The first full biography of one of the greatest figures of eighteenth-century Europe, known in his time as the "Black Mozart"
Virtually forgotten until now, his life is the stuff of legend. Born in 1739 in Guadeloupe to a slave mother and a French noble father, he became the finest swordsman of his age, an insider at the doomed court of Louis XVI, and, most of all, a virtuosic musician. A violinist, he directed the Olympic Society of Concerts, which was considered the finest in Europe in an age of great musicians, including Haydn, from whom he commissioned a symphony, and Mozart, to whom he was often compared. He also became the first Freemason of color, embracing the French Revolution with the belief that it would end the racism against which—despite his illustrious achievements—he struggled his whole life. This is the life of Joseph Bologne, known variously as Monsieur de Saint-George, the “Black Mozart,” and, because of his origins, "the American." Alain Guédé offers a fascinating account of this extraordinary individual, whose musical compositions are at long last being revived and whose story will never again be forgotten.
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Alain Guédé is a journalist for the French newspaper Le canard enchaine. A leading expert on the life and music of Saint-George, Guédé has organized a website that follows developments in Saint-George’s rediscovery.
Joseph Saint-George (1739-99) was the son of a slave mother, Nanon, and an aristocrat come to Guadeloupe to seek his fortune. In 1748, the family returned to Paris, where Nanon was freed, and Joseph, showing great promise as a musician, was sent to the premier fencing school, where he excelled in fencing, running, horsemanship, dancing--and music. The salons of Paris welcomed him, and soon he was directing chamber orchestras and composing songs and chamber music for Paris' salons, and symphonies, concertos, operas, and theater music, too. The Enlightenment was enjoying its heyday, and Saint-George supported the social revolution and served subsequently as a colonel in the revolutionary army. Guede treats slavery in the French colonies and the events leading to the French Revolution, in which Saint-George played minor roles, much more thoroughly than he does Saint-George's music. The dandy, royal sweetheart, fencer, huntsman, military commander, and diplomat Saint-George is the subject of this story, and Guede weaves him into the fabric of eighteenth-century France while lighting his path through tumultuous times. Alan Hirsch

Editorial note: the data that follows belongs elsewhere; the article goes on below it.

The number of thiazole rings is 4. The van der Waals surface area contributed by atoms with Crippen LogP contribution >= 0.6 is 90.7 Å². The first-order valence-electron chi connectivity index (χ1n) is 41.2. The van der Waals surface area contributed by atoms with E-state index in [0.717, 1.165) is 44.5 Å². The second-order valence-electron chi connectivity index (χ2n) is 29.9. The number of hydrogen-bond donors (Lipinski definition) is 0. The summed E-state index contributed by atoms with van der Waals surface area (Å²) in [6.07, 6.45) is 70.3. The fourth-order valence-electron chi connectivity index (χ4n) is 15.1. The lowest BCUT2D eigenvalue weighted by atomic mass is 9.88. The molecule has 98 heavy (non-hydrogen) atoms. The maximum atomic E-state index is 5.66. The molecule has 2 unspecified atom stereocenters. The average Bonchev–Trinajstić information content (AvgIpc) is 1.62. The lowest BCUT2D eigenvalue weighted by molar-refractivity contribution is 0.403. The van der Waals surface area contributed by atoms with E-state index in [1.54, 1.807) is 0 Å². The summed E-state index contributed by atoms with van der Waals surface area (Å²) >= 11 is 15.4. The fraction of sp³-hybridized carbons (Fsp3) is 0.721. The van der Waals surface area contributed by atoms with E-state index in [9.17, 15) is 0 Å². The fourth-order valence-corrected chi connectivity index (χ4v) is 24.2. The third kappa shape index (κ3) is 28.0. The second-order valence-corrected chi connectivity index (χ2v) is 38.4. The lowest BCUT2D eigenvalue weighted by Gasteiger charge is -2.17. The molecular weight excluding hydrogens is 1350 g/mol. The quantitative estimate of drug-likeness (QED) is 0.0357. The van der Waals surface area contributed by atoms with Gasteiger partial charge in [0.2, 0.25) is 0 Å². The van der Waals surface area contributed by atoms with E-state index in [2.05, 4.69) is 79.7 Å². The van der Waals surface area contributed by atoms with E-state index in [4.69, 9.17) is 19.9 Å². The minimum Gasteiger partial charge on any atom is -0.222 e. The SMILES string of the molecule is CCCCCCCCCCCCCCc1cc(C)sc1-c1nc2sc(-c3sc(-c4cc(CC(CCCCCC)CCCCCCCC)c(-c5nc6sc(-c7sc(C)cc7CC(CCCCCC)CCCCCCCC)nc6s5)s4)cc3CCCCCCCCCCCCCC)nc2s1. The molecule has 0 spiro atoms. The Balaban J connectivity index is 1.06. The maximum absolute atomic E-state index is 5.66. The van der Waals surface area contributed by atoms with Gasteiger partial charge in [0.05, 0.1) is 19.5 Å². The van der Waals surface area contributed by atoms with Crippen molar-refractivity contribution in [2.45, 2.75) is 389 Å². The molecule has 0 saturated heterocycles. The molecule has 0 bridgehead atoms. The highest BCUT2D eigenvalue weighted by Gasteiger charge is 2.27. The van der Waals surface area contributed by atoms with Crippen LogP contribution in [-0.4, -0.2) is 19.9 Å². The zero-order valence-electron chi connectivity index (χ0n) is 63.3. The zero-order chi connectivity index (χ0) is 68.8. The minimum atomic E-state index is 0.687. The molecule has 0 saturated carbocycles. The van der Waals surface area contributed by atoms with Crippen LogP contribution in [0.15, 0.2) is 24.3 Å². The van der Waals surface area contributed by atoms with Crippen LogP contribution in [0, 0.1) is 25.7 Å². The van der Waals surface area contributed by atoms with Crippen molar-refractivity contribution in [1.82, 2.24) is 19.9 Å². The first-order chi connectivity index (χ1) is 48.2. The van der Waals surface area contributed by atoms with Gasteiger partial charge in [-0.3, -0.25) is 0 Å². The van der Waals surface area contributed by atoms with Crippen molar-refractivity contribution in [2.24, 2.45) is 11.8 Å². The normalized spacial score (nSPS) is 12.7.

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Book Description Picador, 2003. Hardcover. Book Condition: New. Bookseller Inventory # DADAX0312309279
Book Description Picador. Hardcover. Book Condition: New. 0312309279 New. Looks like an interesting title, learn more! We provide domestic tracking upon request. We provide personalized customer service and want you to have a great experience purchasing from us. 100% satisfaction guaranteed and thank you for your consideration. Bookseller Inventory # S-0312309279
Book Description Picador, 2003. Hardcover. Book Condition: New. book. Bookseller Inventory # 0312309279
Book Description Picador, 2003. Hardcover. Book Condition: New. Bookseller Inventory # P110312309279
Book Description Picador, 2003. Hardcover. Book Condition: New. book. Bookseller Inventory # 312309279